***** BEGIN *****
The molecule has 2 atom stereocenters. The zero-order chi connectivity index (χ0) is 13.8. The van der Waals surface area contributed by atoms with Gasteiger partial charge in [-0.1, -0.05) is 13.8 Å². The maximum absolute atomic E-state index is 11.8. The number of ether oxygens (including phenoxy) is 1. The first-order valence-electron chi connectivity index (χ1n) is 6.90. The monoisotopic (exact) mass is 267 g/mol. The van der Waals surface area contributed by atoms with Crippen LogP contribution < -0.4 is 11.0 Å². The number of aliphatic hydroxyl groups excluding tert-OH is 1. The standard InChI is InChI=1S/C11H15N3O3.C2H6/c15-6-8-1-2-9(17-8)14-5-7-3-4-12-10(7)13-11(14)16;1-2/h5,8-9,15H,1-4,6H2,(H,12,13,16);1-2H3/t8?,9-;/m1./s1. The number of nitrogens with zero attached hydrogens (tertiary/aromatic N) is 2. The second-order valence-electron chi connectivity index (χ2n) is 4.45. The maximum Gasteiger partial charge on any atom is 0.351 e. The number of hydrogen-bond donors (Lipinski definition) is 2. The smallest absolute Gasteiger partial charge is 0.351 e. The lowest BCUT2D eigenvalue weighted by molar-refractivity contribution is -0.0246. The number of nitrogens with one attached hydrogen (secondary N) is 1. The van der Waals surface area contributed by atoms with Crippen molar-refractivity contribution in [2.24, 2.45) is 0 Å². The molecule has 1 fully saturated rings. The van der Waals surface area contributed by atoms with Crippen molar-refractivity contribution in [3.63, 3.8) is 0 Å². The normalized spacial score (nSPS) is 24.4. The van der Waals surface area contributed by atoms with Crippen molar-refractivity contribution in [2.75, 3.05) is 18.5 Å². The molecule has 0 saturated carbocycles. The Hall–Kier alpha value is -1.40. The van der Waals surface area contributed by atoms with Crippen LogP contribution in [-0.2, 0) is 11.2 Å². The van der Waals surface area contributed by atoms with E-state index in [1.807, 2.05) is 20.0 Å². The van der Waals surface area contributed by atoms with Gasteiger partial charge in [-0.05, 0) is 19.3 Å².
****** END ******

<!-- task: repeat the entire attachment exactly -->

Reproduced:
The molecule has 2 atom stereocenters. The zero-order chi connectivity index (χ0) is 13.8. The van der Waals surface area contributed by atoms with Gasteiger partial charge in [-0.1, -0.05) is 13.8 Å². The maximum absolute atomic E-state index is 11.8. The number of ether oxygens (including phenoxy) is 1. The first-order valence-electron chi connectivity index (χ1n) is 6.90. The monoisotopic (exact) mass is 267 g/mol. The van der Waals surface area contributed by atoms with Crippen LogP contribution < -0.4 is 11.0 Å². The number of aliphatic hydroxyl groups excluding tert-OH is 1. The standard InChI is InChI=1S/C11H15N3O3.C2H6/c15-6-8-1-2-9(17-8)14-5-7-3-4-12-10(7)13-11(14)16;1-2/h5,8-9,15H,1-4,6H2,(H,12,13,16);1-2H3/t8?,9-;/m1./s1. The number of nitrogens with zero attached hydrogens (tertiary/aromatic N) is 2. The second-order valence-electron chi connectivity index (χ2n) is 4.45. The maximum Gasteiger partial charge on any atom is 0.351 e. The number of hydrogen-bond donors (Lipinski definition) is 2. The smallest absolute Gasteiger partial charge is 0.351 e. The lowest BCUT2D eigenvalue weighted by molar-refractivity contribution is -0.0246. The number of nitrogens with one attached hydrogen (secondary N) is 1. The van der Waals surface area contributed by atoms with Crippen molar-refractivity contribution in [2.24, 2.45) is 0 Å². The molecule has 1 fully saturated rings. The van der Waals surface area contributed by atoms with Crippen molar-refractivity contribution in [3.63, 3.8) is 0 Å². The normalized spacial score (nSPS) is 24.4. The van der Waals surface area contributed by atoms with Crippen molar-refractivity contribution in [2.75, 3.05) is 18.5 Å². The molecule has 0 saturated carbocycles. The Hall–Kier alpha value is -1.40. The van der Waals surface area contributed by atoms with Crippen LogP contribution in [-0.2, 0) is 11.2 Å². The van der Waals surface area contributed by atoms with E-state index in [1.807, 2.05) is 20.0 Å². The van der Waals surface area contributed by atoms with Gasteiger partial charge in [-0.05, 0) is 19.3 Å².